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Sam Lehman-Wilzig
Prof. Sam: Academic Pundit

National Viability & Vitality: The Israeli Case (5) – The Activist State

In last week’s installment of this series on Israel’s future prospects in the coming decades, I discussed in-depth the third of seven factors – “Shared (Equal) Opportunity” – (https://blogs.timesofisrael.com/national-viability-and-vitality-the-israeli-case-4-shared opportunity/). Here I will look in-depth at the fourth factor: The Activist State.

From the start, the Zionist movement had no choice but to be very actively involved in attracting immigrants and ensuring their survival (and later prosperity), given that almost Jews coming to Palestine were poor and the land itself had few natural resources. Thus, Socialist ideology and practice became dominant over the more western-style liberal economic approach, aka Revisionism. This continued after the State’s establishment, again due to the exigency of absorbing huge numbers of immigrants as well as defending the nascent, vulnerable state from attacks.

However, as time went on, Israel’s bureaucratic Socialist system became sclerotic. The Likud’s 1977 electoral victory was not only a political turning point but an economic watershed as well. Finance and commerce were liberalized, the bureaucracy was pruned back, and (after a disastrous early hyper-inflationary period) the economy took off, as Israelis’ brainpower and initiative were finally allowed greater reign.

Nevertheless, the state did not disappear. It remained active – more so in the realm of social welfare than in economics – providing a strong safety net, far more in line with Scandinavia than the U.S. or England. For example, Israel’s universal health care system is considered one of the world’s best, based on competition between four central HMOs, each providing comprehensive health services at very low cost to their patients (who pay a monthly health care fee based on income).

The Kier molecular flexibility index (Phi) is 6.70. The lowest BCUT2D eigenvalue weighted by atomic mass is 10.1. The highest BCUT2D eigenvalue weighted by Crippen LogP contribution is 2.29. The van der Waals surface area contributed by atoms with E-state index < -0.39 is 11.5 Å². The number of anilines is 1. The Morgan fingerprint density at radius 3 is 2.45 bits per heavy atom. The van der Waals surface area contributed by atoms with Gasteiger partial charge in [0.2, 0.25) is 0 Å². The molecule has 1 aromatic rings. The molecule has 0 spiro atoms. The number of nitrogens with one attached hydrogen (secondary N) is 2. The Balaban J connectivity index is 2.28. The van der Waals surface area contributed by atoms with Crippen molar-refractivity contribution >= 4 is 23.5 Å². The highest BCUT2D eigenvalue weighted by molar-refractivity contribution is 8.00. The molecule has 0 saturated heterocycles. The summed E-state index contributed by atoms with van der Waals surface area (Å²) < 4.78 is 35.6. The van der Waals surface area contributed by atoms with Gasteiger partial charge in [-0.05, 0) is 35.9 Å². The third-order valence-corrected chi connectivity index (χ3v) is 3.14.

Moreover, given the continued external threats to the country, the State of Israel is highly active in developing a world class security apparatus: IDF, Shabak (internal security), and Mossad (external security). Serendipitously, this has proven to be very constructive, for two related reasons. First, a high-tech military-industrial complex has emerged, exporting high-tech arms to the world in huge terms per capita. Second, and nourishing this, are elite army units (cyber, intelligence, etc.) that provide a steady flow of the highest quality (wo)manpower to Israel’s high-tech sector, military and especially civilian (biotech, agritech, infotech, fintech, communications, artificial intelligence, etc.).

It is here that one finds the secret of Israel’s economic success: the state is activist but does so mainly in laying the foundation for free market dynamism, rather than controlling the economy from “on high.” True, this approach is not uniform across all sectors of the economy. For instance, the state still owns 90% of the land, leading (among other factors) to sky-high real estate prices. On the other hand, it has been gradually removing structural obstacles standing in the way of an efficient economy. Two quite different examples: a new BOT (Build-Operate-Transfer) port has been built in Haifa, to increase competition in this serious import bottleneck; agricultural tariffs have recently been removed – with huge subsidies to the farm sector for R & D in order to modernize itself in the face of inevitable import competition.